At the heart of the Macan Electric is a 100kWh battery, 95 of those being useable, sitting between the 89kWh in the Taycan and 105kWh in Taycan Turbo. It’s 800 volt architecture, which basically means it charges fast: up to 270kW on a DC charger, which matches the Taycan. No one-pedal driving, however, despite having regen.

Let’s push through the other numbers for a paragraph: the Macan 4 has 285kW and 650Nm, plus an overboost function that bumps it to 300kW, with launch control that racks up 5.2 seconds to 100km/h. The Turbo ups the ante quite a bit: a large 430kW (470kW on overboost), and a massive 1130Nm. Yep, 1130! And just 3.3 seconds to 100km/h! That sits it between Taycan 4S and Turbo, and is mighty quick.

It’s that immense mountain of torque that moves the Turbo from point A to B with such effortless urgency. It’s motion-sickness-inducing, no question, as evidenced by my co-driver during our 200km drive from Nice to the famous Monte Carlo WRC stage and the Col de Turini, its dozens of hairpin corners and treacherous cliffs inviting and intimidating at the same time, as the Macan Turbo we drove there for the day was exploding from corner to corner.

It’s difficult to imagine a type of car that covers more ground point-to-point than an AWD electric car, and the Macan’s switchable sound generator adds a little more aural pleasure for such times, its ride and steering fulfilling its promise to be like a Porsche, with adjustable damping depending on which mode is chosen, the Turbo also using a torque vectoring unit to maximise grip and speed, along with up to 5 degrees of rear steering to pivot it around the tightest turns or add stability at high speeds.

The cabin brings the Macan right up to the now, which is key, as Porsche life cycles can often fall behind current tech, and with a curved 12.6in dash display, a centre 10.9in display and in the Turbo, a passenger-side 10.9in multimedia display that cleverly blacks out to the driver when moving. And buttons, too, a welcome sight in an ever-increasing touchscreen world. Augmented reality on the head-up display adds another dimension of safety and tech to the 2024 Macan, and the active turning arrows and lane guidance really do work well.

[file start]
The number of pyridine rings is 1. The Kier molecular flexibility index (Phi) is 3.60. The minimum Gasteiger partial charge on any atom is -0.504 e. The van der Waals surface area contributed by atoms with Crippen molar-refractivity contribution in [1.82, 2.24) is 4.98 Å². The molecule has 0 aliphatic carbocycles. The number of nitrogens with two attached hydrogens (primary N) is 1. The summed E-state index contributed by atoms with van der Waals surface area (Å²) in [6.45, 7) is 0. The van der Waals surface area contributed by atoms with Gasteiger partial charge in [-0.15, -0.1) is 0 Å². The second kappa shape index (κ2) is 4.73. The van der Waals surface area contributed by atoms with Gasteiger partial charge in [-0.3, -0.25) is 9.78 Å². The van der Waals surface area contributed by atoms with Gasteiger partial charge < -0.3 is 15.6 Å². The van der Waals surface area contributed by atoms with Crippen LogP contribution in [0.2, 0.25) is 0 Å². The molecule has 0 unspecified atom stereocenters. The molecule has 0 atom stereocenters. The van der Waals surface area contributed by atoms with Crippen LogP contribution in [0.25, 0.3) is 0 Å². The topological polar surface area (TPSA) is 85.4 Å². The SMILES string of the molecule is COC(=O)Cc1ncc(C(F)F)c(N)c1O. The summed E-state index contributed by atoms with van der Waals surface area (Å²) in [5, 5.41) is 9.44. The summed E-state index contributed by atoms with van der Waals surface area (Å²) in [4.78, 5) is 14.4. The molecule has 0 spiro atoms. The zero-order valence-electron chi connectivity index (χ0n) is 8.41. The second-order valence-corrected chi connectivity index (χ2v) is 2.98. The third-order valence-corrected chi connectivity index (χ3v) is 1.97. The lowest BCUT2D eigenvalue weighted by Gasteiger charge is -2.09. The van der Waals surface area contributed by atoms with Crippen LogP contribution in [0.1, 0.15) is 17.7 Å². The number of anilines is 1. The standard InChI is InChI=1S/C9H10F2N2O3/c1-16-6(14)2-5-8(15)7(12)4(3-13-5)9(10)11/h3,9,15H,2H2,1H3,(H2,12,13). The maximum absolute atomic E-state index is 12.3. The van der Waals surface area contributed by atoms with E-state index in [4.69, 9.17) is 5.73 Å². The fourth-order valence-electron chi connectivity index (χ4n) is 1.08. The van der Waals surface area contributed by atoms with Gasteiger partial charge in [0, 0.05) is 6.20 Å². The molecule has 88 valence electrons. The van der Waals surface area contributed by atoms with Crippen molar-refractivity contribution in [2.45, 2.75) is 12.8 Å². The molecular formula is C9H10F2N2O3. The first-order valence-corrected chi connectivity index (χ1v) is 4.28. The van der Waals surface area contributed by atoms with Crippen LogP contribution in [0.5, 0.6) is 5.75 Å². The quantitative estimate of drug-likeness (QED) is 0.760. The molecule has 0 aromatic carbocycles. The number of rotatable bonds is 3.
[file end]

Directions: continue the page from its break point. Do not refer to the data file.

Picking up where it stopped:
An app centre, voice control for route and charge planning and the My Porsche smartphone app for remote control charging and vehicle functions all bring the Macan right up to date, and make it all very Taycan-ey. Which is great.

Back on the motorway, it’s a short 40 minute drive from Nice to Monaco, where the seat massaging is activated and the almost-1500W, 21-speaker surround sound systems get a thorough workout, the Macan’s lowered seating position much preferred for this driver, and accommodation for wireless phone charging or USB-C ports adding functionality.

As we enter the Principality of Monaco, the second smallest country in the world at 2km-squared (after the Vatican), we wind our way through the narrow streets to the startline of the Grand Prix circuit, which was setting up for the weekend’s Formula E event, and F1 a weeks after.

The Macan is in its element here, meaning it’s simply cruising around being seen, at the Casino Square where people who know what they’re looking at turn and take pics as we slowly, silently slink by. We experience 95 percent of the track lap, all but the chicane after the tunnel, and after three laps and 90 mins drinking in Monaco, rejoin the motorway back to Nice.
It's also a car that should be right at home in NZ, with its charging infrastructure, when Macan Electric goes on sale in Q4 2024.

We return to our base in Antibes, 30 mins from Nice, to realise not once have we thought about range: with 591km from the Turbo and 613km from the 4, it’s somewhat obvious why not, with around 20kWh/100km, fairly decent considering its 2.4 tonne weight.
New Macan Electric might be a game-changer in some ways, but it’s less so in others; evolution and revolution in one package, mixing the best Porsche has to offer into the popular SUV body. In fact, after spending a few days in the new model, we changed our view that it’s not merely an electric version of the Macan, it’s more an SUV version of the Taycan. And that does change the game.

BATTERY: 100kWh/95kWh useable
MOTOR: Twin-motor, single-speed gearboxes
POWER: 300kW/650, 470/1130Nm
RANGE: 613km/591km
CHARGING: 11kW AC, 270kW DC (800V), 130kW (400V)
0-100KM/H: 5.2/3.3sec
ECONOMY: 20kWh/100km (tested)
PRICE: $166,500, $223,000